Graduate Thesis Or Dissertation

Augmenting and interpreting ice core greenhouse gas records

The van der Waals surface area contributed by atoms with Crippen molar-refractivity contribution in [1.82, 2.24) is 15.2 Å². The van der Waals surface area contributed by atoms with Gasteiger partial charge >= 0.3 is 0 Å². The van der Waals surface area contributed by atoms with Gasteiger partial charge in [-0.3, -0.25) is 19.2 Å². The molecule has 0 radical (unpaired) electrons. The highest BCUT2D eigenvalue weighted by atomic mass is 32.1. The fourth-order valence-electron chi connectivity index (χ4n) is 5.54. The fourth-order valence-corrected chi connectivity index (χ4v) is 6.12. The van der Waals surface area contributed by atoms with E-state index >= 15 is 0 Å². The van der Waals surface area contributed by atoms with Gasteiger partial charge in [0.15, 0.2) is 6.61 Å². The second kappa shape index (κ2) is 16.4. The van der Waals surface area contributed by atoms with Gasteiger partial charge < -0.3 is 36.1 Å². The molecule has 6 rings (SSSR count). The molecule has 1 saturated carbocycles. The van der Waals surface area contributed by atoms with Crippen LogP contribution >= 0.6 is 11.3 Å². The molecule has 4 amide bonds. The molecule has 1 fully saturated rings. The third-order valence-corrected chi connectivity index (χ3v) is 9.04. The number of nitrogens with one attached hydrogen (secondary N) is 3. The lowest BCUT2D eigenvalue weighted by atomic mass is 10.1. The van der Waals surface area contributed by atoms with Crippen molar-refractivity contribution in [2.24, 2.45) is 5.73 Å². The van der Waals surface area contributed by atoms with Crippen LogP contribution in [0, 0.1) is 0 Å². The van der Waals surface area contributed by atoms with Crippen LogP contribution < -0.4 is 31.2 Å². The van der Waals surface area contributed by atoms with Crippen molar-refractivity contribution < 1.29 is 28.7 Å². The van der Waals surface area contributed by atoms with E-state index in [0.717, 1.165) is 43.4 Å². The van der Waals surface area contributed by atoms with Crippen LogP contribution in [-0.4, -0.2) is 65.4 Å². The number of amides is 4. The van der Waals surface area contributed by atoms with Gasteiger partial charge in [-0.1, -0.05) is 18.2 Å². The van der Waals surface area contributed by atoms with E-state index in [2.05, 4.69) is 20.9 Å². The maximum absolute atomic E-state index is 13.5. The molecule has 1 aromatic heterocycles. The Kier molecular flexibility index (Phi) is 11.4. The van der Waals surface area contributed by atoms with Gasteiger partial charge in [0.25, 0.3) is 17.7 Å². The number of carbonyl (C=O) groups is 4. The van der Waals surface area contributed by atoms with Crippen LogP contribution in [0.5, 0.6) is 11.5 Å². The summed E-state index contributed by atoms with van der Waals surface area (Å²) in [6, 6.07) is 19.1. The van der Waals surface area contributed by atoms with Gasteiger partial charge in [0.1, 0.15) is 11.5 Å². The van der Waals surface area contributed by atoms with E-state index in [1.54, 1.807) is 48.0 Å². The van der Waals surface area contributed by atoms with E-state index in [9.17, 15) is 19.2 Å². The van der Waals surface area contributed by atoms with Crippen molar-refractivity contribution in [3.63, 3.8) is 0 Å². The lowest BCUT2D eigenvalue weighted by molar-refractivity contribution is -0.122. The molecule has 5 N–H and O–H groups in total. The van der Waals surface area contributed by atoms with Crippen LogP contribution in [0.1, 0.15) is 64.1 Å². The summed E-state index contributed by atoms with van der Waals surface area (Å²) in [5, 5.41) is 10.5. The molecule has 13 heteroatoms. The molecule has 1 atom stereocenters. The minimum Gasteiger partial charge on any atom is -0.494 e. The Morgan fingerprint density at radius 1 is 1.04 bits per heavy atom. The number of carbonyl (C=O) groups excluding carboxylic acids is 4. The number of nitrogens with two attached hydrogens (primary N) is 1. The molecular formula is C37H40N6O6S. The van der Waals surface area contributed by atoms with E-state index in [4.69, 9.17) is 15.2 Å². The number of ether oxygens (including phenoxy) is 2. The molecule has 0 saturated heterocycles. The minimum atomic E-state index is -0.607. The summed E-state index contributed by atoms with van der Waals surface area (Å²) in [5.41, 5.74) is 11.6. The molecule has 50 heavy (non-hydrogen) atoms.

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  • The three studies that comprise this dissertation seek to answer significant questions in paleoclimatology through unconventional applications of ice core greenhouse gas data. These studies involve different gases and span the interval of time between the Last Glacial Maximum and the Industrial Revolution, but are united by their nontraditional use of greenhouse gases and their attempt to realize the potential for greenhouse gases to reveal important information about Earth’s climate. Ever since their discovery, the abrupt climate changes of the last glacial period known as Dansgaard-Oeschger (D-O) events have proved challenging to explain. The dominant hypothesis involves periodic freshwater discharges into the North Atlantic, which may regulate the strength of the Meridional Overturning Circulation (MOC) and its role in transporting heat to high latitudes. These events were not restricted to the North Atlantic, and can also be recognized in paleoclimate archives around the world. However, numerous uncertainties surrounding the mechanism behind D-O events remain, including how they are communicated to low latitudes and whether other hypotheses can be definitively ruled out. To constrain the mechanism behind abrupt climate changes, we investigate the phasing of climate changes in high- and low-latitude regions at the Bølling Transition, the penultimate abrupt warming event of the last glacial period. We use methane and the ¹⁵N/¹⁴N ratio of N₂ from the North Greenland Eemian (NEEM) ice core, which serve as proxies for tropical climate and Greenland temperature, respectively. We find that these gases change synchronously in the ice core record, and use a firn air model together with a Monte Carlo approach to constrain the phase lag to within several decades. Our results indicate that the mechanism behind the Bølling Transition was capable of rapidly transmitting the climate signal across the planet in a matter of years, and must therefore involve components of the climate system that are suitably reactive. The glacial-interglacial change in atmospheric methane concentrations revealed in ice core records has spurred a decade of debate about its cause. The most likely explanations involve dramatic changes in methane emissions, which originate from both high- and low-latitude wetlands. One method of investigating the changing latitudinal distribution of methane sources is to quantify the difference in methane concentrations between Greenland and Antarctica, which changes in proportion to the fraction of methane produced at high northern latitudes. Previous attempts to determine the methane interpolar difference (IPD) abound, but many have been hampered by complications in synchronizing bipolar ice core records and analytical uncertainties. We present the first continuous estimate of the methane IPD across the termination using high-resolution methane data from the NEEM and West Antarctic Ice Sheet (WAIS) Divide ice cores. Our results reveal the dominant role of tropical sources in driving abrupt changes in atmospheric methane concentrations, and show that boreal methane sources were surprisingly insensitive to dramatic climate changes. We hypothesize that changes in Northern Hemisphere snow and ice cover exerted strong control over tropical methane emissions, while gradually increasing solar insolation and land area allowed boreal sources to grow during the termination. We also investigate the IPD across the major climate transitions of the termination, and during four centennial-scale methane variations, and find opposing trends in boreal and tropical source strengths during these transient events. We propose that temporary decoupling of the locus of interhemispheric mixing, the position of the Intertropical Convergence Zone, and tropical precipitation may explain these results. Atmospheric concentrations of nitrous oxide (N₂O) have risen by ~20% from preindustrial to modern times, but the cause of this increase is not fully understood. The change has been previously attributed to various agricultural activities which perturb microbial processes in soils, but exactly how remains an outstanding question with important implications for future mitigation of N₂O emissions. We present the first measurements of the isotopomers of tropospheric N₂O over the interval from 1450 to 1920 CE. Our results confirm that the preindustrial atmosphere was enriched in all isotopes relative to the modern atmosphere. Furthermore, we estimate that the net anthropogenic source of nitrous oxide must be depleted in all heavy isotopes and have a strong site preference, consistent with a strong role for agricultural emissions and characteristic of N₂O derived from nitrification. We also find a large oscillation in the site preference of the ¹⁵N in N₂O during the Little Ice Age between 1500 and 1700 CE. We hypothesize that this excursion may be due to changing climate conditions that led to an increase in the amount of N₂O produced by nitrification vs. denitrification.
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